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"First, in actuality, the custom of bochurim not wearing a Tallis Gadol is recorded as a Shaila TO the Maharil from an individual who says that in a certain community, Talleisim were not worn until marriage. The Maharil does not say not to wear a Tallis, just simply that the Shaila quotes this custom (Sefer Maharil, Minhaghim -- Hilchos Nisuin, Siman Yod). The B'Nai Yissaschar says that Al Pi Kabbalah, an unmarried individual should not wear a Tallis since wrapping oneself in a Tallis is equated with "Or HaMakif" which connotes Simcha and since an unmarried individual is not on a Madrega of Simcha -- See Yevamos 62b, a Tallis is not worn. (Heard from R' Yissachar Frand).I *suspect* that the kabbalistic reason developed after the actual reason, as happens other times in halacha. But one that reason is in place, I could see people using it as justification for not abandoning their present minhag.
The custom stuck in Ashkenazic communities not to wear a Tallis, but Sephardim and Yekkes do wear a Tallis.
As the Poskim write in many places, Minhaghim should not be tampered with."
Here, btw, is perhaps a better write-up, from Virtual Bet Midrash:
In obedience to a widespread minhag, many Ashkenazim do not wear a tallit until they are married. This custom is mentioned already in the Maharil (Hilkhot Nisu'in), in the Tashbetz Katan (462), and elsewhere. "And thus are those of the kingdom of Ashkenaz accustomed to act, and they have Scriptural support from 'Make for yourself fringes on the four corners' (Devarim 22:12) which is adjacent to 'If a man take a wife' (Devarim 22:13)."
However, there are many who are puzzled by this minhag. "It is a very perplexing thing - that until one takes a wife he should refrain from fulfilling the mitzva of tzitzit?" (Shiyarei Knesset Ha-gadol 17:2, cited in Ba'er Heiteiv 17:4). In response, some gave practical reasons for this custom (e.g., early marriage, lack of money).
One could bring a support for this minhag from Kiddushin 29b: "He saw of him that he did not spread a cloth..." To be sure, the gemara may be explained in a number of other ways. See the Ba'er Heiteiv 17:4 - how did the Magen Avraham understand this gemara? How else may it be explained?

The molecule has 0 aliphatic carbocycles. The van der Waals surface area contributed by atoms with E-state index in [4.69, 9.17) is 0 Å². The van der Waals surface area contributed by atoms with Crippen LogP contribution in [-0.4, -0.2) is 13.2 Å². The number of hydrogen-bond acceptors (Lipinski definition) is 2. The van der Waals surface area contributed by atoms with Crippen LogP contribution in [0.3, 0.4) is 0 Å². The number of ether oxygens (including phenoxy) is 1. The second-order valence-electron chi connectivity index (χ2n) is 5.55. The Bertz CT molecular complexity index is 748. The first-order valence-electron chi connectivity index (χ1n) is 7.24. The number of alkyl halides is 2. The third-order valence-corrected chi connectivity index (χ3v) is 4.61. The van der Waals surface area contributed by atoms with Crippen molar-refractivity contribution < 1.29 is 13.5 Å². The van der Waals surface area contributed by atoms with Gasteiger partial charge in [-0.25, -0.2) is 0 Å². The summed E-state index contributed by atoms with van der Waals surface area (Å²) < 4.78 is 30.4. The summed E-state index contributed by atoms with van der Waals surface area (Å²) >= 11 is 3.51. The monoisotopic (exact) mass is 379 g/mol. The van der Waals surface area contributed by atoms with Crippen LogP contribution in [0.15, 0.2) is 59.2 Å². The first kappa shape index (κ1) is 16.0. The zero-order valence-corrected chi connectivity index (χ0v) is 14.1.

In any case, even those who do adhere to this minhag do so only with regards to tallit, not with regards to tallit katan (Elia Rabba 17:3, and others), which deflects the criticism that one who does so is neglecting the mitzva of tzitzit.
There are those who would like to uproot this minhag (Yechaveh Da'at vol. IV, 2), while on the other hand there are many who vote to perpetuate it, under the banner, "The minhag of Israel is Torah" (Bnei Yissakhar, Tishrei, 13, 12; Leket Ha-kemach Ha-chadash 17:19; Ketzot Ha-shulchan, 7:7).
Minhag ashkenaz originally WAS to wear a tallis.The German Jews start when a little boy starts chinuch,long before bar mitzvah. Go to a German kehillo,and you will see the little boys and all males wearing talleisim. They also have the original minhag of using a talis under the chuppa to cover both the chosson and kallo.This was the original chuppa.
The tallis was draped over 4 poles held up by the men and the chosson and kallo stood under that. From that minhag,it became a minhag to only start wearing a tallis after marriage.
If someone never wears any 4-cornered garment, how is he neglecting (violating?) a Torah mitzvah that if you wear a 4-cornered garment it must have tzitzis on it?
Perhaps the only thing he cannot do is gather all 4 tzitzis into his hands while reciting Shema? And lacks the benefit of seeing the tzitzis and being reminded of all the mitzvos?
Min haTorah one would not have to ever wear tzitzis,as long as he never wears a 4-cornered garment. However,the rabbonon require that we wear 4 cornered garment every day and put on tzitzis. On Shabbos,one must be sure that it is a begged that covers the major part of the body and the tzitzis must be kosher,otherwise there would be a problem of carrying,hotzo'a and muktza.